Michael O'Hanlon is at it again. I'm beginning to wonder why he's even considered a serious pundit anymore.
In this genius piece, disguised as a story on the Congo, he asks: "If the Afghanistan mission was undermanned last year with only 60,000 NATO-led troops in a country of 30 million, how can a U.N. mission of 20,000 address the challenges of Congo and its 60 million people?" Well it can't, even if it the largest U.N. mission in history. So what does Mr. O'Hanlon recommend? "[B]y tapping into President Obama's call for a new spirit of volunteerism and national service, there may be a way to make a difference sometime in 2010. The idea involves a new type of military unit that the Pentagon should propose during its ongoing Quadrennial Defense Review." Oh boy.
You can read the plan for how this new unit would be recruited and trained, but suffice it to say that he recommends one division of poorly trained soldiers to conduct peace operations - one brigade of which could be deployed and sustained at any given time. His rationale for the lesser training is that these types of operations are significantly easier than those we're conducting in Iraq and Afghanistan. Easier??? Maybe he should have asked the U.N. peacekeepers there now how sophisticated their adversaries are before we start creating brigades of similar quality to the Pakistanis. Because they've been so effective there.
I find it odd that he claims that these missions require U.S. leadership and then proposes creating and sending second-rate units to solve these problems. We have some of the best people in the world doing these missions now in Iraq and Afghanistan and the odds of success are still questionable. What are these peace brigades going to do to overcome that? Other than be a token sign that we in the West do care. And then there is the question of logistics and support for this brigade - feeding, billeting, air support, fires. These all have to come from somewhere and these assets are already overextended in our current fights. Who are they going to call when they do come under concerted attack?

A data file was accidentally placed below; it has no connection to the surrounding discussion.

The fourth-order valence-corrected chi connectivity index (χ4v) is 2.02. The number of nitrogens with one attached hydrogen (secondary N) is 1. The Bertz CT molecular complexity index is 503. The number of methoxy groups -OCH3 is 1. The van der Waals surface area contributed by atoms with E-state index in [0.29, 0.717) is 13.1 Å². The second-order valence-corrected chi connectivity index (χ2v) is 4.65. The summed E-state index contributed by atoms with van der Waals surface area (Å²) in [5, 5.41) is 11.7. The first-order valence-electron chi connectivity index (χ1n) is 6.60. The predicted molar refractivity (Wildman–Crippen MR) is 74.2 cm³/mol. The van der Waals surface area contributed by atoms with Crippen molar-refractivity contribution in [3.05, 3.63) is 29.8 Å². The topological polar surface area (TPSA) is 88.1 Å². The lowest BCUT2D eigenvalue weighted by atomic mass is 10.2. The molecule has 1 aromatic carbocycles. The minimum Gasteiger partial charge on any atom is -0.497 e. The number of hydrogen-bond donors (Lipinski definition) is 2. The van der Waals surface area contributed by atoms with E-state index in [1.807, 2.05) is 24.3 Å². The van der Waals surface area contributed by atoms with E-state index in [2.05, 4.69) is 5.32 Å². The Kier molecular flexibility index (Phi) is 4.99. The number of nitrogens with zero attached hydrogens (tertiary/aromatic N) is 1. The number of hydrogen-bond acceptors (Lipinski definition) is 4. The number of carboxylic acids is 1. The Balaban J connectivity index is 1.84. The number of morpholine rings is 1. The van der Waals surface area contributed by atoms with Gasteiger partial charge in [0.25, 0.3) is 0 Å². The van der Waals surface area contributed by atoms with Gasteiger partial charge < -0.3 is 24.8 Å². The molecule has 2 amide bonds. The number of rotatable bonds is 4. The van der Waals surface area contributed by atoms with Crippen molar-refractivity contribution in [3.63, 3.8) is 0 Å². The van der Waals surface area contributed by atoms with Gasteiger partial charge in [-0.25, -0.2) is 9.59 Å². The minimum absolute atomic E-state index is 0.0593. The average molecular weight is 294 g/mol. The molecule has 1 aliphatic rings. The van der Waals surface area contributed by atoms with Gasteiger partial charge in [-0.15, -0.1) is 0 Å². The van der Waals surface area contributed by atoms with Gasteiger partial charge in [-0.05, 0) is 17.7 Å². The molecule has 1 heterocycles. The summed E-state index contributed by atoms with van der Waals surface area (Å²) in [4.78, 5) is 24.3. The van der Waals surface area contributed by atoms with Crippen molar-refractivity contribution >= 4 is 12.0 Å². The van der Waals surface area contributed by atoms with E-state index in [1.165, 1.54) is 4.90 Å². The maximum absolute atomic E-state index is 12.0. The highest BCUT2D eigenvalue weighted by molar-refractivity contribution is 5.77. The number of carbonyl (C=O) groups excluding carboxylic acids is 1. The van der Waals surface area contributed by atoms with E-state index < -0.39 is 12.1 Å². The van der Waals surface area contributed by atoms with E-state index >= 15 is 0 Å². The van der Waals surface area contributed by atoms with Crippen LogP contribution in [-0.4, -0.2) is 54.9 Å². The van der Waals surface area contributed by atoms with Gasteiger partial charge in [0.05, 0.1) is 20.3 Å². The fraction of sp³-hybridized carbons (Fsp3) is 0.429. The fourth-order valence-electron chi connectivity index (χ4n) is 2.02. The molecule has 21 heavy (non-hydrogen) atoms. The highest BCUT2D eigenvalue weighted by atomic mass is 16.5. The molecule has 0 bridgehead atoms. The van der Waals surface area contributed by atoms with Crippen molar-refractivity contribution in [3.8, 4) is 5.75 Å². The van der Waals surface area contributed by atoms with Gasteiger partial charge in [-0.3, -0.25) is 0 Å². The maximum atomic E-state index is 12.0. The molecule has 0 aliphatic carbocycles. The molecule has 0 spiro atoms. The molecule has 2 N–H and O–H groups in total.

This proposal is a recipe to get a lot of good people killed in a mission that would have little to no effect and couldn't be sustained. It also threatens serious mission creep if one of these types of units were ever deployed because there is no way they could do what everyone else has failed to do without offering some sort of new capability (which O'Hanlon is not). We should definitely defer to Einstein and how he defines stupidity.
He ends with this:
Problems like Congo, Darfur and Somalia tend to get solved only with U.S. leadership. And the United States cannot truly lead on this issue while resisting any role for its own ground forces. It is time to recognize the contradiction of pretending otherwise and get on with a solution.
Well, we all know what ground forces in Somalia did for us. Someone needs to inform Mr. O'Hanlon that American exceptionalism will not solve all the world’s ills. Nor is it in our interest to do so.